Diluted earnings per share  $0.09   $0.04   $0.16   $0.05 
                     
Comprehensive income  $3,493,203   $1,705,075   $7,582,597   $749,009 

 

See accompanying notes.

  

3
 

  

InnerWorkings, Inc. and subsidiaries

CONDENSED CONSOLIDATED BALANCE SHEET

 

   December 31,   June 30, 
   2012   2013 
Assets      (unaudited) 
Current assets:          
Cash and cash equivalents  $17,218,899   $14,164,356 
Accounts receivable, net of allowance for doubtful accounts of $1,553,926 and $1,475,854, respectively   149,246,568    151,357,448 
Unbilled revenue   30,798,230    27,041,664 
Inventories   17,406,863    16,390,726 
Prepaid expenses   16,210,053    16,276,354 
Deferred income taxes   1,513,414    1,440,660 
Other current assets   21,051,907    18,715,608 
Total current assets   253,445,934    245,386,816 
Property and equipment, net   17,078,384    19,516,534 
Intangibles and other assets:          
Goodwill   214,086,880    262,004,506 
Intangible assets, net of accumulated amortization of $18,195,508 and $19,847,228, respectively   36,396,865    39,367,233 
Deferred income taxes   413,244    - 
Other assets   822,275    699,262 
    251,719,264    302,071,001 
Total assets  $522,243,582   $566,974,351 
Liabilities and stockholders' equity          
Current liabilities:          
Accounts payable-trade  $121,132,051   $117,661,216 
Current portion of contingent consideration   7,795,489    29,241,446 
Due to seller   10,796,850    685,114 
Other liabilities   8,111,051    9,394,107 
Accrued expenses   17,558,675    13,405,782 
Total current liabilities   165,394,116    170,387,665 
Revolving credit facility   65,000,000    78,300,000 
Deferred income taxes   5,000,740    6,960,274 
Contingent consideration, net of current portion   63,869,281    80,249,969 
Total liabilities   299,264,137    335,897,908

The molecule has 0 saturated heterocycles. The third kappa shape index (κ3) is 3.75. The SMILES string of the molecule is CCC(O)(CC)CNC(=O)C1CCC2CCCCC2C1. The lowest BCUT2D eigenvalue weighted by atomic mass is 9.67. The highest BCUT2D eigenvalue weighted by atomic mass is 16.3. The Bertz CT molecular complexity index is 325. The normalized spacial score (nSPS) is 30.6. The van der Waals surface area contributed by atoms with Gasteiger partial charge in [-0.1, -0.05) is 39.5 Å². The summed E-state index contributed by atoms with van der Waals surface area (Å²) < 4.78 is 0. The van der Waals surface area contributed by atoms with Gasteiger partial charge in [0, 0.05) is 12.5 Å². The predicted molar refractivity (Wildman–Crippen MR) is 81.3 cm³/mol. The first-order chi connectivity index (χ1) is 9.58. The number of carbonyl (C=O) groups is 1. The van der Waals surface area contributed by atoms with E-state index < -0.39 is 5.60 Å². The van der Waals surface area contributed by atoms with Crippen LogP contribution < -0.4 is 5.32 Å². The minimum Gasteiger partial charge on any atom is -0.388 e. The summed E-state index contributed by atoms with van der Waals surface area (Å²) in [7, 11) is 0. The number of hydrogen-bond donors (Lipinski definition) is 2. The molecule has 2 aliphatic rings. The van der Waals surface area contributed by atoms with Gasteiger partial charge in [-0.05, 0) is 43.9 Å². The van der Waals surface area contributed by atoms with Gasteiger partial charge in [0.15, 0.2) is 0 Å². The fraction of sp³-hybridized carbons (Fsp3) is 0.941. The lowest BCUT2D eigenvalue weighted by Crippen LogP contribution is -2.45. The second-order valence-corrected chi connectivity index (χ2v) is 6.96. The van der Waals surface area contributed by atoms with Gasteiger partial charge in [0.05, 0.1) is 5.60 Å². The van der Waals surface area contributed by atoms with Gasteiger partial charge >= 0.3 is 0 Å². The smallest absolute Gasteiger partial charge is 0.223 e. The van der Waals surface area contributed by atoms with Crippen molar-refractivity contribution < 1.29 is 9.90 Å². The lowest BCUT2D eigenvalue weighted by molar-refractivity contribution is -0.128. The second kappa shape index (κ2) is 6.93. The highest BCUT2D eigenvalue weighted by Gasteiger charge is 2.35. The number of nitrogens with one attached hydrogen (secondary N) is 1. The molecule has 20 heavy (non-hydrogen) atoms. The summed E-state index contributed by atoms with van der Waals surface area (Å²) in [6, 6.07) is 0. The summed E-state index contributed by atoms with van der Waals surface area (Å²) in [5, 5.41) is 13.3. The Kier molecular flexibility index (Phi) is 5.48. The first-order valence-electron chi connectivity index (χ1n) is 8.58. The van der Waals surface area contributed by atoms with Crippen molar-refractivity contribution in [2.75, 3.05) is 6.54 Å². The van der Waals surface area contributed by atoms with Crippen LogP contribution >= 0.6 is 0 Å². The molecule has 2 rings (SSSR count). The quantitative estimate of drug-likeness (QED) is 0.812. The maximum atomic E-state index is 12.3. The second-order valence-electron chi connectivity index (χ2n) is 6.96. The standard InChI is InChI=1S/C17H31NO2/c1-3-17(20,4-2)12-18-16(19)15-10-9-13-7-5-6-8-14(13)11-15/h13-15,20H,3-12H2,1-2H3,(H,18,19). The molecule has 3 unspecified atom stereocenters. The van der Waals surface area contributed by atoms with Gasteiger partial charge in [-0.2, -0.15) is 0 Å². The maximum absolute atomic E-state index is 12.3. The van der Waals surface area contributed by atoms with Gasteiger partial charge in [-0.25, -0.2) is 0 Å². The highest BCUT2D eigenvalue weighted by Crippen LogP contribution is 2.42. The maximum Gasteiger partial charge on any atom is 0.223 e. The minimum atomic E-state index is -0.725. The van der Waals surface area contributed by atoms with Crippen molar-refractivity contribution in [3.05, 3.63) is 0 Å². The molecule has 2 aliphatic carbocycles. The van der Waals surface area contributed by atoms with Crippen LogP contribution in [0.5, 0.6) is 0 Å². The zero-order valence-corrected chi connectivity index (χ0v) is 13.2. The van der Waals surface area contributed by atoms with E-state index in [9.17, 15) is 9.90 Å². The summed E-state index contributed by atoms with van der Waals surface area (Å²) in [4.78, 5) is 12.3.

Stockholders' equity:          
Common stock, par value $0.0001 per share, 200,000,000 and 200,000,000 shares authorized, 60,735,561 and 61,268,422 shares issued, 50,200,098 and 50,932,298 shares outstanding, respectively   6,074    6,127 
Additional paid-in capital   198,117,936    203,233,352 
Treasury stock at cost, 10,535,463 and 10,336,124 shares, respectively   (67,071,323)   (64,824,042)
Accumulated other comprehensive income (loss)   205,462    (1,844,004)
Retained earnings   91,721,296    94,505,010 
Total stockholders' equity   222,979,445    231,076,443 
Total liabilities and stockholders' equity  $522,243,582   $566,974,351 

 

See accompanying notes.

  

4
 

 

InnerWorkings, Inc. and subsidiaries

CONDENSED CONSOLIDATED STATEMENT OF CASH FLOWS

(Unaudited)

 

   Six Months Ended June 30, 
   2012   2013 
Cash flows from operating activities          
Net income  $8,162,088   $2,798,475 
Adjustments to reconcile net income to net cash provided by (used in) operating activities:          
Depreciation and amortization   5,381,077    5,114,063 
Stock-based compensation expense   2,451,374    2,054,106 
Deferred income taxes   806,152    720,547 
Gain on sale of investment   (495,572)   - 
Excess tax benefit from exercise of stock awards   (7,447,068)   (1,066,357)
Change in fair value of contingent consideration liability   466,685    (1,040,557)
Other operating activities   434,060    269,988 
Change in assets, net of acquisitions:          
Accounts receivable and unbilled revenue   (16,611,005)   5,692,347 
Inventories   2,455,852    1,029,174 
Prepaid expenses and other   (6,895,351)   4,244,632 
Change in liabilities, net of acquisitons:          
Accounts payable   (5,364,653)   (6,379,266)
Accrued expenses and other   6,659,812    (5,132,129)
Net cash provided by (used in) operating activities   (9,996,549)   8,305,023 
           
Cash flows from investing activities          
Purchases of property and equipment   (5,045,823)   (5,822,741)
Payments for acquisitions, net of cash acquired   287,396    (11,559,092)
Payments to seller for acquisitions completed prior to 2009   (3,000,000)   - 
Proceeds from sale of marketable securities   499,122    - 
Other investing activities   11,567    - 
Net cash used in investing activities   (7,247,738)   (17,381,833)
           
Cash flows from financing activities          
Net borrowings from revolving credit facility   13,000,000    13,300,000 
Payments of contingent consideration   (5,491,958)   (10,059,238)
Proceeds from exercise of stock options   1,171,660    1,842,044 
Excess tax benefit from exercise of stock awards   7,447,068    1,066,357 
Other financing activities   (7,270)   (36,642)
Net cash provided by financing activites   16,119,500    6,112,521 
           
Effect of exchange rate changes on cash and cash equivalents   (123,182)   (90,254)